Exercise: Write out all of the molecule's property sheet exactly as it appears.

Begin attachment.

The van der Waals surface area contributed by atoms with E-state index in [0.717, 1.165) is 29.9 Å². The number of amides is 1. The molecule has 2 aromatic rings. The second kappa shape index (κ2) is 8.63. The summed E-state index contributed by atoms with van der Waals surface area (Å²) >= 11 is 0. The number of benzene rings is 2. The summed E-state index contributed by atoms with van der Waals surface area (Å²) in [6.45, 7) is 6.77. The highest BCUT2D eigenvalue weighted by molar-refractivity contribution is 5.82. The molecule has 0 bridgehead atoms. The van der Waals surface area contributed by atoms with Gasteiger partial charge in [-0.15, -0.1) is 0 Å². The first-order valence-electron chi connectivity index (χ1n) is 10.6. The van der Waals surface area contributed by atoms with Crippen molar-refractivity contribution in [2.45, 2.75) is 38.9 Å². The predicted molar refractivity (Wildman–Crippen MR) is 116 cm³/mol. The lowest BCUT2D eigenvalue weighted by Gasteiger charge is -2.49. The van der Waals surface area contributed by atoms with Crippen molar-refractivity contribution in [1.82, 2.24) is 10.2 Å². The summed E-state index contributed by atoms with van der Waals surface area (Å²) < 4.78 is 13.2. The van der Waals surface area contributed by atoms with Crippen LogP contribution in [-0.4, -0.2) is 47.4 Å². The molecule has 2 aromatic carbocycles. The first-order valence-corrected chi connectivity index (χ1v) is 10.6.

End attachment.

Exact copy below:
The van der Waals surface area contributed by atoms with E-state index in [0.717, 1.165) is 29.9 Å². The number of amides is 1. The molecule has 2 aromatic rings. The second kappa shape index (κ2) is 8.63. The summed E-state index contributed by atoms with van der Waals surface area (Å²) >= 11 is 0. The number of benzene rings is 2. The summed E-state index contributed by atoms with van der Waals surface area (Å²) in [6.45, 7) is 6.77. The highest BCUT2D eigenvalue weighted by molar-refractivity contribution is 5.82. The molecule has 0 bridgehead atoms. The van der Waals surface area contributed by atoms with Gasteiger partial charge in [-0.15, -0.1) is 0 Å². The first-order valence-electron chi connectivity index (χ1n) is 10.6. The van der Waals surface area contributed by atoms with Crippen molar-refractivity contribution in [2.45, 2.75) is 38.9 Å². The predicted molar refractivity (Wildman–Crippen MR) is 116 cm³/mol. The lowest BCUT2D eigenvalue weighted by Gasteiger charge is -2.49. The van der Waals surface area contributed by atoms with Crippen molar-refractivity contribution in [1.82, 2.24) is 10.2 Å². The summed E-state index contributed by atoms with van der Waals surface area (Å²) < 4.78 is 13.2. The van der Waals surface area contributed by atoms with Crippen LogP contribution in [-0.4, -0.2) is 47.4 Å². The molecule has 2 aromatic carbocycles. The first-order valence-corrected chi connectivity index (χ1v) is 10.6.